The basic function of protective personal equipment, or PPE, is to protect the wearer from injury to the body while on the job. For office workers, PPE typically comes in the form of wrist braces to support the wrists during long periods of typing. Technology has been applied to the simple wrist brace to help wearers know when they’re making incorrect or injurious motions with their wrist. The brace provides instantaneous feedback to the user in the form of audio, visual, and tactile alerts that tell you to put your wrist back into proper alignment. The smart brace is designed to prevent overuse of the wrist and stop pain before it starts.
Construction workers wear PPE in the form of helmets and safety vests. Some positions call for more protective gear, but the helmet and vest are the primary pieces of PPE worn on the job site. The construction helmet has been upgraded to monitor body temperature, heart rate, O2 saturation, and even brain activity of the wearer. The information is tracked in real-time and relayed back to a central hub for monitoring. In the event a worker starts to show signs of distress, an alert goes out and the worker is taken off duty until their vital signs stabilize. Smart helmets also provide head protection from falling or flung debris on top of the health monitoring function.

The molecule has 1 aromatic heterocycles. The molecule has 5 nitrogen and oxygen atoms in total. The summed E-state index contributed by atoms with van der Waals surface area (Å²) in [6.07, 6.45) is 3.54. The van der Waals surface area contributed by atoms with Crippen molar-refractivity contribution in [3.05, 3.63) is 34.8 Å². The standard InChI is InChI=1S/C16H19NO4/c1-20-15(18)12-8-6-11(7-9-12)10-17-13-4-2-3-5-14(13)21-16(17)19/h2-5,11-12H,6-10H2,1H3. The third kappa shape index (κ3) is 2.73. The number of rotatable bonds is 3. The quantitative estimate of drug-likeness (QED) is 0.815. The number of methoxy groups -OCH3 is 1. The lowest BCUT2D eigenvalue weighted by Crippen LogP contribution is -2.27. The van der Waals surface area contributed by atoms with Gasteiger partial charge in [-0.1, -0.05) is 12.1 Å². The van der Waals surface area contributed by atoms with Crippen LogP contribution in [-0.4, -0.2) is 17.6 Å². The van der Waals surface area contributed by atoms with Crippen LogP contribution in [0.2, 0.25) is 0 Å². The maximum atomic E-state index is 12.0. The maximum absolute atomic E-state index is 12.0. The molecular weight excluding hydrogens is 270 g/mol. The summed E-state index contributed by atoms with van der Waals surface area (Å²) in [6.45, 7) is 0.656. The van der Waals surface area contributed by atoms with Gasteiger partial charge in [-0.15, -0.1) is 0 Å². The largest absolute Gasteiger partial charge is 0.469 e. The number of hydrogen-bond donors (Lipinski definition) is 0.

The smartphone camera combined with a safety or work communication app is one of the most effective safety tools available. An employee can take a picture of what they perceive as an unsafe condition, send it to a safety manager in seconds, and get a response from the safety manager on what steps to take next. Safety apps aren’t limited to the construction site, however. They cover a broad range of safety activities for the office as well. Here’s a look at some safety apps and programs for a variety of work situations:
- 100 Office Workouts PDF: This downloadable PDF works well for office and construction workers. Taking a break from work to do some quick calisthenics gets the body out of a fixed position or repetitive motion and moving in a different direction.
- Stand Up!: StandUp! is a straightforward timer app for iOS. You set alarms to remind you to stand up at a certain time and for a set amount of time. That’s it, nothing more, but it’s effective for those who get lost in their work and don’t think to stand up.
- Eye Care Plus: This Android app trains your eyes through daily eye exercises and helps you get relief from eyestrain caused by looking at a monitor for too long. Exercise your eyes for five minutes a day and track your progress with the built-in eye tests.
- Safety Meeting App: Primarily designed for safety managers, the Safety Meeting app is a multipurpose app that covers areas such as checklists, OSHA reports, has over 1100 safety topics, and includes most types of trades. Available for iOS and Android
Technology and safety work well together when it comes to keeping people safe. Apps help monitor and record a multitude of safety issues while improvements in office furnishings and PPE give employers and employees more control over their working conditions. Some may say that technology gets more intrusive with each passing day, but that intrusion can prevent pain and even save lives.